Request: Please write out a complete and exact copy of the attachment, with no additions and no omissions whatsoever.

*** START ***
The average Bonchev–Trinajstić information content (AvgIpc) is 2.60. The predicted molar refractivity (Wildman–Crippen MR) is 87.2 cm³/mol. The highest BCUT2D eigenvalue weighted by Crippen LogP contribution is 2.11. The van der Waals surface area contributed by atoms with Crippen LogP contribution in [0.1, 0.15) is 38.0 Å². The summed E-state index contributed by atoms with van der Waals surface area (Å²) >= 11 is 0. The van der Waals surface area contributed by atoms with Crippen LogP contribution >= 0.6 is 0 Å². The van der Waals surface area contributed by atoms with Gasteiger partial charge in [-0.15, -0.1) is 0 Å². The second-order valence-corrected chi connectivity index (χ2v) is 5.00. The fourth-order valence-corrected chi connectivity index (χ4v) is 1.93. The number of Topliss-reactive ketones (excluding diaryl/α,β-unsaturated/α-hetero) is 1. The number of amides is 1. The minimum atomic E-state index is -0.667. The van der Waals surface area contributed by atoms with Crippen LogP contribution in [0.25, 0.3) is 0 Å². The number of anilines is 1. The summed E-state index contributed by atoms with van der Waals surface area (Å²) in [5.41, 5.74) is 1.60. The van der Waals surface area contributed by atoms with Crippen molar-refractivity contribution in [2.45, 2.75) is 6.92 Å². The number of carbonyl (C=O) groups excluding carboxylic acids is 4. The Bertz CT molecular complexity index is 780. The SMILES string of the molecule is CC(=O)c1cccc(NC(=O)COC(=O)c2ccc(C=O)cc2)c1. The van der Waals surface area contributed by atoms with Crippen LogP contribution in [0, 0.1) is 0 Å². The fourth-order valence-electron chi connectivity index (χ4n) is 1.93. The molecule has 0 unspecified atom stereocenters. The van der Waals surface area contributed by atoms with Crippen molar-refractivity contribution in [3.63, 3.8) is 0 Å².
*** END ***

The average Bonchev–Trinajstić information content (AvgIpc) is 2.60. The predicted molar refractivity (Wildman–Crippen MR) is 87.2 cm³/mol. The highest BCUT2D eigenvalue weighted by Crippen LogP contribution is 2.11. The van der Waals surface area contributed by atoms with Crippen LogP contribution in [0.1, 0.15) is 38.0 Å². The summed E-state index contributed by atoms with van der Waals surface area (Å²) >= 11 is 0. The van der Waals surface area contributed by atoms with Crippen LogP contribution >= 0.6 is 0 Å². The van der Waals surface area contributed by atoms with Gasteiger partial charge in [-0.15, -0.1) is 0 Å². The second-order valence-corrected chi connectivity index (χ2v) is 5.00. The fourth-order valence-corrected chi connectivity index (χ4v) is 1.93. The number of Topliss-reactive ketones (excluding diaryl/α,β-unsaturated/α-hetero) is 1. The number of amides is 1. The minimum atomic E-state index is -0.667. The van der Waals surface area contributed by atoms with Crippen LogP contribution in [0.25, 0.3) is 0 Å². The number of anilines is 1. The summed E-state index contributed by atoms with van der Waals surface area (Å²) in [5.41, 5.74) is 1.60. The van der Waals surface area contributed by atoms with Crippen molar-refractivity contribution in [2.45, 2.75) is 6.92 Å². The number of carbonyl (C=O) groups excluding carboxylic acids is 4. The Bertz CT molecular complexity index is 780. The SMILES string of the molecule is CC(=O)c1cccc(NC(=O)COC(=O)c2ccc(C=O)cc2)c1. The van der Waals surface area contributed by atoms with Crippen LogP contribution in [0, 0.1) is 0 Å². The fourth-order valence-electron chi connectivity index (χ4n) is 1.93. The molecule has 0 unspecified atom stereocenters. The van der Waals surface area contributed by atoms with Crippen molar-refractivity contribution in [3.63, 3.8) is 0 Å².